Adrian Pabst on Commonwealth and Covenant

At the recent Telos Conference in L’Aquila, Italy, Associate Editor Adrian Pabst discussed his new article “Commonwealth and Covenant: The West in a Neo-Medieval Era of International Affairs,” which appears in Telos 168 (Fall 2014), a special issue on the theme of “The West: Its Past and Its Prospects.” Telos 168 is now available for purchase in our online store.

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Conscription through the Eyes of Hobbes and Schmitt

As an occasional feature on TELOSscope, we highlight a past Telos article whose critical insights continue to illuminate our thinking and challenge our assumptions. Today, Beau Mullen looks at Gabriella Slomp’s “Thomas Hobbes, Carl Schmitt, and the Event of Conscription” from Telos 147 (Summer 2009).

As Gabriella Slomp points out in the opening of her article “Thomas Hobbes, Carl Schmitt, and the Event of Conscription,” scholars are split on how to view the relationship between Hobbes and Schmitt. Some see Schmitt as Hobbes’s heir apparent, while others think that Schmitt’s thinking is in fact a rejection of much of Hobbes’s work. Both thinkers emphasize man’s warlike nature, they hold that the state exists to protect men from violent death at the hands of other men, and they maintain that a strong state with unlimited power is best suited to this aim. Both agree that man has an obligation to the state that is reciprocal to the duty of the state to provide security. In this piece, Slomp examines both Schmitt’s and Hobbes’s views of the extent of this obligation and comes to the conclusion that the two are in fact in disagreement. Using their writings on conscription, Slomp reveals that Hobbes has much more concern for the sovereignty of the individual whereas Schmitt never wavers in his affording primacy to the group or state.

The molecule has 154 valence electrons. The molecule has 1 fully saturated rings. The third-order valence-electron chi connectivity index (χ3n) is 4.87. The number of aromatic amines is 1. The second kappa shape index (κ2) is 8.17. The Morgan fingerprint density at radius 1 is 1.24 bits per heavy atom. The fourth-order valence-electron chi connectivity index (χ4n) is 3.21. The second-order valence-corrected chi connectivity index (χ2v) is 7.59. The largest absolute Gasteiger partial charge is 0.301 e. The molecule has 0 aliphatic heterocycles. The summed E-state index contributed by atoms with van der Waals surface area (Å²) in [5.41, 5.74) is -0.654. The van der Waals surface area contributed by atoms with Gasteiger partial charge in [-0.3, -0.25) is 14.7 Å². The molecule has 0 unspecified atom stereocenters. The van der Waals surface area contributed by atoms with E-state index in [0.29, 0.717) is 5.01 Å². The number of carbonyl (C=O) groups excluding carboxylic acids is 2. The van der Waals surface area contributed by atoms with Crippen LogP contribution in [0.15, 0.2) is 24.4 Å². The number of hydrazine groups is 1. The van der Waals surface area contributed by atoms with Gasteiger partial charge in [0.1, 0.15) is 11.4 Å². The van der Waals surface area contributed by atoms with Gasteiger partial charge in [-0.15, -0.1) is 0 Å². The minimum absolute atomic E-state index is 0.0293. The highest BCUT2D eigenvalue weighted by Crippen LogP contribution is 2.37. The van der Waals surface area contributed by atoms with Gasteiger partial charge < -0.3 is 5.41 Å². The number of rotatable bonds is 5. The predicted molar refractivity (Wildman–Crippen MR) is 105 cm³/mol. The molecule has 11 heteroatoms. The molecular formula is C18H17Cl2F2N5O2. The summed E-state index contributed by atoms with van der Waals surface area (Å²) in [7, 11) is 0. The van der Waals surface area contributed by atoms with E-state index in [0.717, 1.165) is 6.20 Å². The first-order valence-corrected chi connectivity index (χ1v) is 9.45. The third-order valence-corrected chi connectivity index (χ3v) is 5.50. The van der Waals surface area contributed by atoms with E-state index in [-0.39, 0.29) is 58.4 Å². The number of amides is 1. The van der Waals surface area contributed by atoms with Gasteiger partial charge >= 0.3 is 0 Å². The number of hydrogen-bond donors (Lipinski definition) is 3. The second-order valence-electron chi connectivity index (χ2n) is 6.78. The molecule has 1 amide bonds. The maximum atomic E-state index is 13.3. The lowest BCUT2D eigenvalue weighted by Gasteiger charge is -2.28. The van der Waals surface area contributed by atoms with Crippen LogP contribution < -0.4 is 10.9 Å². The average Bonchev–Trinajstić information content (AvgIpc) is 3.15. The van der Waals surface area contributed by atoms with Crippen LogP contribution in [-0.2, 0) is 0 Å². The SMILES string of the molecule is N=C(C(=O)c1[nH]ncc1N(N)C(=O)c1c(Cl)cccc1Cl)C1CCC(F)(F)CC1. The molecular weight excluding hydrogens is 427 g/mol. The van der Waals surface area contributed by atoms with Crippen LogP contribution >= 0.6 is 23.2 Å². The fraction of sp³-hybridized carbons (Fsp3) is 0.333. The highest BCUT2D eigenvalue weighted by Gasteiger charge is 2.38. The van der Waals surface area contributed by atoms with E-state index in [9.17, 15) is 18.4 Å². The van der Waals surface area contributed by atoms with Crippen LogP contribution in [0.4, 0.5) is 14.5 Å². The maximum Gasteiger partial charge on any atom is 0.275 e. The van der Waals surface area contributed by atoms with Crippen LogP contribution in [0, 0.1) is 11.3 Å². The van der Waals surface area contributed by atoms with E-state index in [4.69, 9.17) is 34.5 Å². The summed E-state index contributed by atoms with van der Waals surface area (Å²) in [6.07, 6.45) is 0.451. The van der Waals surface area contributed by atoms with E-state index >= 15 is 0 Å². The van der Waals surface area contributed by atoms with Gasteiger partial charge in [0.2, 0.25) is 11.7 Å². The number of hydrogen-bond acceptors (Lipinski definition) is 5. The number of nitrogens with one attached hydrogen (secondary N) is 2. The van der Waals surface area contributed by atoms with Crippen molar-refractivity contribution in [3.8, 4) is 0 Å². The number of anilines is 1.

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Laws, Exceptions, Norms: Kierkegaard, Schmitt, and Benjamin on the Exception

Rebecca Gould’s “Laws, Exceptions, Norms: Kierkegaard, Schmitt, and Benjamin on the Exception” appears in Telos 162 (Spring 2013). Read the full version online at the Telos Online website, or purchase a print copy of the issue in our store.

The concept of the exception has heavily shaped modern political theory. In modernity, Kierkegaard was one of the first philosophers to propound the exception as a facilitator of metaphysical transcendence. Merging Kierkegaard’s metaphysical exception with early modern political theorist Jean Bodin’s theory of sovereignty, Carl Schmitt introduced sovereignty to metaphysics. He thereby made an early modern concept usable in a post-metaphysical world. This essay carries Schmitt’s appropriation one step further. Drawing on Walter Benjamin’s replacement of transcendental metaphysics with contingent creaturehood, it reintroduces the anti-foundationalist concept of repetition that was implicit in Kierkegaard’s paradigm but which was not made lucid until Benjamin crafted from the Schmittian exception a vision of political life grounded in creaturely existence.